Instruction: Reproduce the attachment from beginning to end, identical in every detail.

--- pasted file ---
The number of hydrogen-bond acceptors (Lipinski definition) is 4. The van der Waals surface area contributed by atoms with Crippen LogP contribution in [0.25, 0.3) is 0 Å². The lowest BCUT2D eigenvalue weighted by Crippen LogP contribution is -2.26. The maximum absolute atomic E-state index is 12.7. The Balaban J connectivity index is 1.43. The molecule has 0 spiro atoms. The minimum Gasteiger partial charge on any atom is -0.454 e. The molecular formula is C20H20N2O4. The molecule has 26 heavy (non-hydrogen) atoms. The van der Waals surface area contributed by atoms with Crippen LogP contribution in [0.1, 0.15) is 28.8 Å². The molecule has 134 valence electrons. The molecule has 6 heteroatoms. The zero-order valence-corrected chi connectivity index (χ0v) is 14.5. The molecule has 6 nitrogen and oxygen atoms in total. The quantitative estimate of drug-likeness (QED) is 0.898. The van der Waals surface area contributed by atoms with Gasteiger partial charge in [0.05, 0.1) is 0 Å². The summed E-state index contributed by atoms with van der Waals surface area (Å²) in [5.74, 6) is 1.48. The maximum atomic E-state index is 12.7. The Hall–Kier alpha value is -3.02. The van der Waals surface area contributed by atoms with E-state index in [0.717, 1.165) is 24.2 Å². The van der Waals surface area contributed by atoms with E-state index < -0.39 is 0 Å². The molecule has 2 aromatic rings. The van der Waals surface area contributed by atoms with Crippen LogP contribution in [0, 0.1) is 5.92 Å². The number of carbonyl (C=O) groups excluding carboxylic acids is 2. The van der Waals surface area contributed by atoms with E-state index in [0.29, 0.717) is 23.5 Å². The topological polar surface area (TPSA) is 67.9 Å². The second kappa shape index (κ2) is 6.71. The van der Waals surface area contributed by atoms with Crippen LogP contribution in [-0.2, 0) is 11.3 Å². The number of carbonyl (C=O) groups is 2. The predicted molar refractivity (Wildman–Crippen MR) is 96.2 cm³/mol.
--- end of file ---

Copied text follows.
The number of hydrogen-bond acceptors (Lipinski definition) is 4. The van der Waals surface area contributed by atoms with Crippen LogP contribution in [0.25, 0.3) is 0 Å². The lowest BCUT2D eigenvalue weighted by Crippen LogP contribution is -2.26. The maximum absolute atomic E-state index is 12.7. The Balaban J connectivity index is 1.43. The molecule has 0 spiro atoms. The minimum Gasteiger partial charge on any atom is -0.454 e. The molecular formula is C20H20N2O4. The molecule has 26 heavy (non-hydrogen) atoms. The van der Waals surface area contributed by atoms with Crippen LogP contribution in [0.1, 0.15) is 28.8 Å². The molecule has 134 valence electrons. The molecule has 6 heteroatoms. The zero-order valence-corrected chi connectivity index (χ0v) is 14.5. The molecule has 6 nitrogen and oxygen atoms in total. The quantitative estimate of drug-likeness (QED) is 0.898. The van der Waals surface area contributed by atoms with Gasteiger partial charge in [0.05, 0.1) is 0 Å². The summed E-state index contributed by atoms with van der Waals surface area (Å²) in [5.74, 6) is 1.48. The maximum atomic E-state index is 12.7. The Hall–Kier alpha value is -3.02. The van der Waals surface area contributed by atoms with E-state index in [0.717, 1.165) is 24.2 Å². The van der Waals surface area contributed by atoms with E-state index < -0.39 is 0 Å². The molecule has 2 aromatic rings. The van der Waals surface area contributed by atoms with Crippen LogP contribution in [0, 0.1) is 5.92 Å². The number of carbonyl (C=O) groups excluding carboxylic acids is 2. The van der Waals surface area contributed by atoms with E-state index in [0.29, 0.717) is 23.5 Å². The topological polar surface area (TPSA) is 67.9 Å². The second kappa shape index (κ2) is 6.71. The van der Waals surface area contributed by atoms with Crippen LogP contribution in [-0.2, 0) is 11.3 Å². The number of carbonyl (C=O) groups is 2. The predicted molar refractivity (Wildman–Crippen MR) is 96.2 cm³/mol.